Loading....
Coupon Accepted Successfully!

 

Overloading NEW and DELETE Operators

In C++, at any time when memory allocation and deallocation is concerned, the new and delete operators are used. These operators are invoked from the compiler’s library functions. They are a part of C++ language and are very effective. Similar to other operators, the new and delete operators are overloaded. The following programs illustrate this:
 

14.9 Write a program to overload new and delete operator.

#include<iostream.h>

#include<stdlib.h>

#include<new.h>

#include<conio.h>

void main()

{

clrscr();

void warning();

void *operator new (size_t, int);

void operator delete (void*);

char *t=new (‘#’) char [10];

cout<<endl<<“First allocation:p=”<<(unsigned)long(t)<<endl;

for (int k=0;k<10;k++)

cout<<t[k];

delete t;

t=new (‘*’) char [64000u];

delete t;

}

void warning()
{

cout<<“\n insufficient memory”;
exit(1);

}
void *operator new (size_t os, int setv)
{

void *t;
t=malloc(os);
if (t==NULL) warning();
memset(t,setv,os);
return (t);

}
void operator delete(void *ss) {free(ss);}

OUTPUT
First allocation : p=3376
##########
Insufficient memory
 
Explanation: In the above program, the new and delete operators are overloaded. The size_t is used to determine the size of the object. The new operator calls the warning() function when the malloc() function returns NULL.

Consider the statement t = new (‘*’) char [64000u]. When memory allocation is requested by this statement, the new operator fails to allocate the memory and calls the function warning(). When called, the delete operator releases the memory using the free() function. Internally, in this program, malloc() and free() functions are used to allocate and deallocate the memory.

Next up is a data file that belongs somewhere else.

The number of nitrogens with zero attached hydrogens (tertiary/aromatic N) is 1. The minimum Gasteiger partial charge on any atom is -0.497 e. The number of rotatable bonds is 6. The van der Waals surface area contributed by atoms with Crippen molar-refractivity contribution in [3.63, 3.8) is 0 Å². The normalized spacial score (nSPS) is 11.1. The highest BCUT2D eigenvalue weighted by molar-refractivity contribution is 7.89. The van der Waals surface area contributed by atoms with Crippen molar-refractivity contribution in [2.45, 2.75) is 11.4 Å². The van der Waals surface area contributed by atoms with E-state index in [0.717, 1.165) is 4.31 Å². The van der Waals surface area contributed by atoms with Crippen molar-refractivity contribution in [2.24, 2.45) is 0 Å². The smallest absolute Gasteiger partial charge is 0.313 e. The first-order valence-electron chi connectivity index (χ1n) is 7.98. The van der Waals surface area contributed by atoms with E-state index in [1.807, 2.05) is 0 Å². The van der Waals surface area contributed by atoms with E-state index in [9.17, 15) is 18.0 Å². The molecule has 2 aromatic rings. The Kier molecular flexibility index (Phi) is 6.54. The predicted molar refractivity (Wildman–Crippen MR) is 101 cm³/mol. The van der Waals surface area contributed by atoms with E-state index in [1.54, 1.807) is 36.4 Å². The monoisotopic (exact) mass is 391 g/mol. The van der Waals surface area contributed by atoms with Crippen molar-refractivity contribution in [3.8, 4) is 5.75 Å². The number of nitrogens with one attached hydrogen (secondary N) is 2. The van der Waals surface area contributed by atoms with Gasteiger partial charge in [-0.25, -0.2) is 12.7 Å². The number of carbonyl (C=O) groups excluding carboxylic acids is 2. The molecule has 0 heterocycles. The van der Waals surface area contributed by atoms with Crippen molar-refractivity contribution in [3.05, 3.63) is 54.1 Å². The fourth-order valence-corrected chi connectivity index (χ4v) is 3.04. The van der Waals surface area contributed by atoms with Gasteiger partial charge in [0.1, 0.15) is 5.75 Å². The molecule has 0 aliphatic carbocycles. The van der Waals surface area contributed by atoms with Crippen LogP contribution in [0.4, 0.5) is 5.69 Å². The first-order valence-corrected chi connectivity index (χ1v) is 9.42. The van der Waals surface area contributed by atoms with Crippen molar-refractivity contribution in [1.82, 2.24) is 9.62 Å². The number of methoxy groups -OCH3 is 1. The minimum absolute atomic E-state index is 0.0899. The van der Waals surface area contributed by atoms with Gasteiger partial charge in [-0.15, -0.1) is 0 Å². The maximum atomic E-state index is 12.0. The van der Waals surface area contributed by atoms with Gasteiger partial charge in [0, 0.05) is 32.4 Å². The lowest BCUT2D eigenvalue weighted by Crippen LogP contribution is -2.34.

14.10 Write a program to overload new and delete operator.

#include<iostream.h>

#include<stdlib.h>

#include<new.h>

#include<conio.h>

void main()

{

clrscr();

void warning();

void *operator new (size_t);

void operator delete (void*);

char *t;

t=new char[5];

cout<<endl<<“First allocation:p=”<<(unsigned)long(t)<<endl;
for (int k=0;k<10;k++)
{

*(t+k)=‘-’;
cout<<*(t+k);

}
delete t;
t=new char [64000U];
delete t;

}

void warning()

{

cout<<“\nInsufficient memory”;
exit(1);

}
void *operator new (size_t os)
{

void *t;
t=malloc(os);
if (t==NULL)
warning();
return (t);

}
void operator delete(void *ss) {free(ss);}

OUTPUT
First allocation: p=3374
----------
Insufficient memory

Explanation:
The above program is similar to the previous one. In overloading of the new operator, only one argument is used. In the previous examples, the overloaded new and delete operators use the malloc() and free() function to allocate and deallocate memory. The same can be done with new and delete operators. The following programs illustrate the overloading of new and delete operators:
 

14.11 Write a program to overload new and delete operator. Read five numbers and find largest out of them.

#include<iostream.h>

#include<conio.h>

const int NUM=5;

class number

{

private :
int *series;
public :

void *operator new (size_t)
{

number *num;
num=::new number;
num->series=new int[NUM];
return num;

}
void operator delete ( void* n)
{

number *num;
num=(number *) n;
delete (int *) num->series;
::delete n;

}

void input();
int large (void);

};
void number ::input()
{

for (int i=0;i<NUM;i++)
{

cout<<“Number[”<<i+1<<“]=”;
cin>>series[i];

}

}
int number ::large()
{

int l=0;
for (int i=0;i<NUM;i++)

{
if (l<series[i])
l=series[i];
}

return l;
}
void main()
{

clrscr();
number *l_num=new number;
cout<<“Enter numbers”<<endl;
l_num->input();

cout<<“Largest Number:”<<l_num->large();
delete l_num;

}

OUTPUT
Enter numbers
Number[ 1] = 4
Number[ 2] = 7
Number[ 3] = 8
Number[ 4] = 2
Number[ 5] = 3
Largest Number : 8

Explanation:
In the above program, the new and delete operators are overloaded. The new operator creates objects as well as allocates data members. The statement number *l_num = new number executes the overloaded new operator. The statement num =:: new numberand ::delete n creates and destroys objects respectively. The number::new and number::delete are recursively executed. The statement num =::new number creates an object of the number class. If the scope access operator is omitted, the overloaded operator is executed recursively and results in a stack overflow.

If we prefix the scope access operator to the new operator, it will invoke the standard new operator built-in language instead of a defined one. The class number has a data member variable *series. The statement num->series = new int [NUM ] creates an array of NUM elements and allocates memory. It invokes the ::new operator.

Similarly, the overloaded delete operator releases the memory allocated by the new operator. It executes the overloaded operator function void operator delete (void* n).




Test Your Skills Now!
Take a Quiz now
Reviewer Name